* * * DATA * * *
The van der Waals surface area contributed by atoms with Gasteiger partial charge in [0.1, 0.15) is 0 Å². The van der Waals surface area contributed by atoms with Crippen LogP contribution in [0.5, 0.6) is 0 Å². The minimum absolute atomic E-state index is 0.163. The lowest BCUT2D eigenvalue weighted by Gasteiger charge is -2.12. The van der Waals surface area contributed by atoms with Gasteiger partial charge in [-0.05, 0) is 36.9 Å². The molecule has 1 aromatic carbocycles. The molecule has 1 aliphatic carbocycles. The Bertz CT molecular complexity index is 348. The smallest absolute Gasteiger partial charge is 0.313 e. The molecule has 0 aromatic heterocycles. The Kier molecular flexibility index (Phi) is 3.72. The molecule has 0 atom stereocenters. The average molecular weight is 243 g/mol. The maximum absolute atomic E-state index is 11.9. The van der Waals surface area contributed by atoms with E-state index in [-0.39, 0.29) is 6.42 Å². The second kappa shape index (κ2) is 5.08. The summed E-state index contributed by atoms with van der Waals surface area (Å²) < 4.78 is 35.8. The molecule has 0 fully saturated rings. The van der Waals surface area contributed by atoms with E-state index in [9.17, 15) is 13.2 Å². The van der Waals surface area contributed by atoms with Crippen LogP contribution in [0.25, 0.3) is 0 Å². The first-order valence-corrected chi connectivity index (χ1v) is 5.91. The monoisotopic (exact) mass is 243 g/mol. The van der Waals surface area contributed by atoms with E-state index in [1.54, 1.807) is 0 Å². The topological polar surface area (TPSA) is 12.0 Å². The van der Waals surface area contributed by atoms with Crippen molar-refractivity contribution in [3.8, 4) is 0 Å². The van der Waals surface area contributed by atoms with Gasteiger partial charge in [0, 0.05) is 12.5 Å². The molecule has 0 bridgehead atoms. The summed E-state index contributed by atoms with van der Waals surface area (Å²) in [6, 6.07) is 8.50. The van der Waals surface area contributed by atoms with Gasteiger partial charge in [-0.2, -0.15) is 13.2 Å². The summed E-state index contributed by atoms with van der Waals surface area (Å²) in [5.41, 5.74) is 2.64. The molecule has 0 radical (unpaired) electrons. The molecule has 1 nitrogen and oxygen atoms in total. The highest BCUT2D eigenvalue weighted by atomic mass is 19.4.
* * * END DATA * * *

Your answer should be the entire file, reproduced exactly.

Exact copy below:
The van der Waals surface area contributed by atoms with Gasteiger partial charge in [0.1, 0.15) is 0 Å². The van der Waals surface area contributed by atoms with Crippen LogP contribution in [0.5, 0.6) is 0 Å². The minimum absolute atomic E-state index is 0.163. The lowest BCUT2D eigenvalue weighted by Gasteiger charge is -2.12. The van der Waals surface area contributed by atoms with Gasteiger partial charge in [-0.05, 0) is 36.9 Å². The molecule has 1 aromatic carbocycles. The molecule has 1 aliphatic carbocycles. The Bertz CT molecular complexity index is 348. The smallest absolute Gasteiger partial charge is 0.313 e. The molecule has 0 aromatic heterocycles. The Kier molecular flexibility index (Phi) is 3.72. The molecule has 0 atom stereocenters. The average molecular weight is 243 g/mol. The maximum absolute atomic E-state index is 11.9. The van der Waals surface area contributed by atoms with E-state index in [-0.39, 0.29) is 6.42 Å². The second kappa shape index (κ2) is 5.08. The summed E-state index contributed by atoms with van der Waals surface area (Å²) < 4.78 is 35.8. The molecule has 0 fully saturated rings. The van der Waals surface area contributed by atoms with E-state index in [9.17, 15) is 13.2 Å². The van der Waals surface area contributed by atoms with Crippen LogP contribution in [0.25, 0.3) is 0 Å². The first-order valence-corrected chi connectivity index (χ1v) is 5.91. The monoisotopic (exact) mass is 243 g/mol. The van der Waals surface area contributed by atoms with E-state index in [1.54, 1.807) is 0 Å². The topological polar surface area (TPSA) is 12.0 Å². The van der Waals surface area contributed by atoms with Crippen molar-refractivity contribution in [3.8, 4) is 0 Å². The van der Waals surface area contributed by atoms with Gasteiger partial charge in [0, 0.05) is 12.5 Å². The molecule has 0 bridgehead atoms. The summed E-state index contributed by atoms with van der Waals surface area (Å²) in [6, 6.07) is 8.50. The van der Waals surface area contributed by atoms with Gasteiger partial charge in [-0.2, -0.15) is 13.2 Å². The summed E-state index contributed by atoms with van der Waals surface area (Å²) in [5.41, 5.74) is 2.64. The molecule has 0 radical (unpaired) electrons. The molecule has 1 nitrogen and oxygen atoms in total. The highest BCUT2D eigenvalue weighted by atomic mass is 19.4.